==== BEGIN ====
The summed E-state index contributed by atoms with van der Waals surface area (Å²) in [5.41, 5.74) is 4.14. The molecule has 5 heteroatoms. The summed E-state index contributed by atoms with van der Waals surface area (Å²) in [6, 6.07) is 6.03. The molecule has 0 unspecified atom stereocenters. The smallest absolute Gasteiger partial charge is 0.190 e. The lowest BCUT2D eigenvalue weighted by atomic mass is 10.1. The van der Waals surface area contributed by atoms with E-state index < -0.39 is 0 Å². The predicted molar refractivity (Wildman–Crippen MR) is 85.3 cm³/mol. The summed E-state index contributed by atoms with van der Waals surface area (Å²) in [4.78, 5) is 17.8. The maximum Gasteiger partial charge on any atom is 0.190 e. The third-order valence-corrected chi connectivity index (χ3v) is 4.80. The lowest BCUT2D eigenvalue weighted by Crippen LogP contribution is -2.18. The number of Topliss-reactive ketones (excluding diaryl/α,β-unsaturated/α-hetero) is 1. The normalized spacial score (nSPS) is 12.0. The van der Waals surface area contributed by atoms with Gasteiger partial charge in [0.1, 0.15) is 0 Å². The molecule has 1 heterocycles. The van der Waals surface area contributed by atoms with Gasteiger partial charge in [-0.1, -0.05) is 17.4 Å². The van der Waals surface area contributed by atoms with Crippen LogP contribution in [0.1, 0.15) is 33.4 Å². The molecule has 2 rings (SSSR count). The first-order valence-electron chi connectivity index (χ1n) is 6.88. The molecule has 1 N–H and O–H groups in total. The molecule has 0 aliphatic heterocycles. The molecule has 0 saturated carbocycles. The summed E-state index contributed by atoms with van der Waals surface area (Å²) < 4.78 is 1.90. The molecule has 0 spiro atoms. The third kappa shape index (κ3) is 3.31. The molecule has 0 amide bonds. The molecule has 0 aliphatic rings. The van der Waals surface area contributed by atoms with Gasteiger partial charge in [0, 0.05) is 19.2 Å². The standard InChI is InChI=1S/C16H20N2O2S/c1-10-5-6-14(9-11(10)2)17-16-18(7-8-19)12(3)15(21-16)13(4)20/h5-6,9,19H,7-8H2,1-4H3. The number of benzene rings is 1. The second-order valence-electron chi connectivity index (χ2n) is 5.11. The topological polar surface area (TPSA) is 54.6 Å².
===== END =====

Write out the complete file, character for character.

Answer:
The summed E-state index contributed by atoms with van der Waals surface area (Å²) in [5.41, 5.74) is 4.14. The molecule has 5 heteroatoms. The summed E-state index contributed by atoms with van der Waals surface area (Å²) in [6, 6.07) is 6.03. The molecule has 0 unspecified atom stereocenters. The smallest absolute Gasteiger partial charge is 0.190 e. The lowest BCUT2D eigenvalue weighted by atomic mass is 10.1. The van der Waals surface area contributed by atoms with E-state index < -0.39 is 0 Å². The predicted molar refractivity (Wildman–Crippen MR) is 85.3 cm³/mol. The summed E-state index contributed by atoms with van der Waals surface area (Å²) in [4.78, 5) is 17.8. The maximum Gasteiger partial charge on any atom is 0.190 e. The third-order valence-corrected chi connectivity index (χ3v) is 4.80. The lowest BCUT2D eigenvalue weighted by Crippen LogP contribution is -2.18. The number of Topliss-reactive ketones (excluding diaryl/α,β-unsaturated/α-hetero) is 1. The normalized spacial score (nSPS) is 12.0. The van der Waals surface area contributed by atoms with Gasteiger partial charge in [0.1, 0.15) is 0 Å². The molecule has 1 heterocycles. The van der Waals surface area contributed by atoms with Gasteiger partial charge in [-0.1, -0.05) is 17.4 Å². The van der Waals surface area contributed by atoms with Crippen LogP contribution in [0.1, 0.15) is 33.4 Å². The molecule has 2 rings (SSSR count). The first-order valence-electron chi connectivity index (χ1n) is 6.88. The molecule has 1 N–H and O–H groups in total. The molecule has 0 aliphatic heterocycles. The molecule has 0 saturated carbocycles. The summed E-state index contributed by atoms with van der Waals surface area (Å²) < 4.78 is 1.90. The molecule has 0 spiro atoms. The third kappa shape index (κ3) is 3.31. The molecule has 0 amide bonds. The molecule has 0 aliphatic rings. The van der Waals surface area contributed by atoms with Gasteiger partial charge in [0, 0.05) is 19.2 Å². The standard InChI is InChI=1S/C16H20N2O2S/c1-10-5-6-14(9-11(10)2)17-16-18(7-8-19)12(3)15(21-16)13(4)20/h5-6,9,19H,7-8H2,1-4H3. The number of benzene rings is 1. The second-order valence-electron chi connectivity index (χ2n) is 5.11. The topological polar surface area (TPSA) is 54.6 Å².